Update: The MORE Act to legalize marijuana is scheduled for a House vote on December 4.
Rep. Earl Blumenauer (D-OR) and Congressional Cannabis Caucus co-chair opined on the House floor on December 3:
"I've been waiting for this historic moment for a long time. It's happening because it has been demanded by the voters, by facts and by the momentum behind this issue. This is an opportunity to strike a blow against the failed War on drugs, that has literally destroyed hundreds of thousands of young Black lives. We are still arresting or citing 600,000 people a year for something that the majority of Americans now think should be legal. That's why the voters in this country took it into their own hands. That's why today 99% of the American population has some access to legalized cannabis. The MORE Act will help us set up a system moving forward.”
NORML suggests voters call the Capitol switchboard at (202) 224-3121 and ask for their representatives.
One week after Election Day, which saw five states pass marijuana legalization measures, Congressional Cannabis Caucus members Blumenauer and Rep. Barbara Lee (D-CA) urged their fellow House members in a letter to pass the MORE Act.:
"There’s no question: cannabis prohibition will end soon. We should lead the way by passing H.R.3884 - Marijuana Opportunity Reinvestment and Expungement (MORE) Act."
The Congress members continued:
"Last week’s results reaffirm the strong bipartisan support to reform our failed cannabis prohibition. Even in states where Republicans easily swept elections, like in Mississippi and South Dakota, cannabis-related ballot measures passed with strong support. The success in Arizona, Montana, Mississippi, New Jersey and South Dakota means that cannabis will be legal for adult use in 15 states and medical use in 36 states. More than 109 million people will live in states where cannabis is legal for adults to use, that is more than one in three Americans. In total, almost 99% of Americans will live in states with some form of legal cannabis. We cannot ignore the will of the people any longer."
The letter ended with the following statement:
"The House was poised to vote on the MORE Act, the most comprehensive federal cannabis reform legislation we’ve ever seen, back in September. As the House kept our focus on providing struggling Americans with relief from COVID-19, we received commitment from our Caucus leadership that Congress would take steps to end the failed War on Drugs by voting on the MORE Act before the year was over. We have an opportunity and duty to correct course now. As we head into the lame-duck session, we must remember the promise we made to the American people to pass the MORE Act."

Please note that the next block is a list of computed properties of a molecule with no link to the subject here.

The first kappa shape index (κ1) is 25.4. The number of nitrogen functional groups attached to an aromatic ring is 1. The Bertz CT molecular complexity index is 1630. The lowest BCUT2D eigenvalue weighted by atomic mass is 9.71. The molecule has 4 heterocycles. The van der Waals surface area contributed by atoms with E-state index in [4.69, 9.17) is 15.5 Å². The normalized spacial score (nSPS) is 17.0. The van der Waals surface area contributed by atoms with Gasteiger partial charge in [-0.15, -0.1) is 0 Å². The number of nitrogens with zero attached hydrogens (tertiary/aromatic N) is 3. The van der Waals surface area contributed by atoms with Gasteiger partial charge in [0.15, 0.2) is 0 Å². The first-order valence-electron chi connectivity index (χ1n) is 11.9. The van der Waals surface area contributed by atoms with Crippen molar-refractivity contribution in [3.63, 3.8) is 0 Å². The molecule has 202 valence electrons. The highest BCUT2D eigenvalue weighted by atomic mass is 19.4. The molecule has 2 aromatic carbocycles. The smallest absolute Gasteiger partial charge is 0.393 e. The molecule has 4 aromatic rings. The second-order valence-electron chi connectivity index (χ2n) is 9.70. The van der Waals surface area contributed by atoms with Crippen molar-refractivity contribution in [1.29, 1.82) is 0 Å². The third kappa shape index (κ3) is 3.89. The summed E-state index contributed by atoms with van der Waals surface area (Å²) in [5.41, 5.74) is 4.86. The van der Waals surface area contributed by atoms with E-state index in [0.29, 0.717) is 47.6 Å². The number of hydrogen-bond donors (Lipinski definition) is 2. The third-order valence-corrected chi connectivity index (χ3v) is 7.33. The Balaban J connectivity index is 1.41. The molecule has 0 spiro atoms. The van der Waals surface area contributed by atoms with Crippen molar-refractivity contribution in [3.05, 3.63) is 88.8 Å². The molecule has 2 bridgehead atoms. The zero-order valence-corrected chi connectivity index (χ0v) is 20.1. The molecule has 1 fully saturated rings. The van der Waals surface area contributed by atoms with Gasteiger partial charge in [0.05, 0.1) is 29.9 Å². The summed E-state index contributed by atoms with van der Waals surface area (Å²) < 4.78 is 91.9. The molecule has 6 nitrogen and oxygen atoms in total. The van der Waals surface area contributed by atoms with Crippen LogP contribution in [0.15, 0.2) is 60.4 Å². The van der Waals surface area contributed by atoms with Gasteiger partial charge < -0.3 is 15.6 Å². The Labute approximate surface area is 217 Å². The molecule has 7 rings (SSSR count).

Like the letter says, efforts to have a vote on the MORE Act were tabled in September. Introduced in 2019 by Rep. Gerald Nadler in the House and by Vice President elect Sen. Kamala Harris in the Senate, the MORE Act “aims to correct the historical injustices of failed drug policies that have disproportionately impacted communities of color and low-income communities by requiring re-sentencing and expungement of prior convictions. This will create new opportunities for individuals as they work to advance their careers, education and overall quality of life. Immigrants will also benefit from the Act, as they will no longer be subject to deportation or citizenship denial based on even a minor marijuana offense. It also ensures that all benefits in the law are available to juvenile offenders.”
Highlights of the MORE Act include removing marijuana from the Controlled Substances Act, expunging prior convictions, creating an Opportunity Trust Fund, providing non-discrimination protections and ensuring that “people of color and those who are economically disadvantaged are participating in the industry.”
The House version (HR 3884) has more than 100 sponsors and has received endorsements from ACLU, Drug Policy Alliance, Human Rights Watch, NAACP, NORML and NOW.
If the MORE Act passes in the Democrat-controlled House, it goes to the Senate, which is currently controlled by Republicans.
Last September, the House passed the SAFE Banking Act, which would allow cannabis businesses to use federal banking services. It has yet to receive a Senate vote.
This article was posted on November 11 and updated on December 3.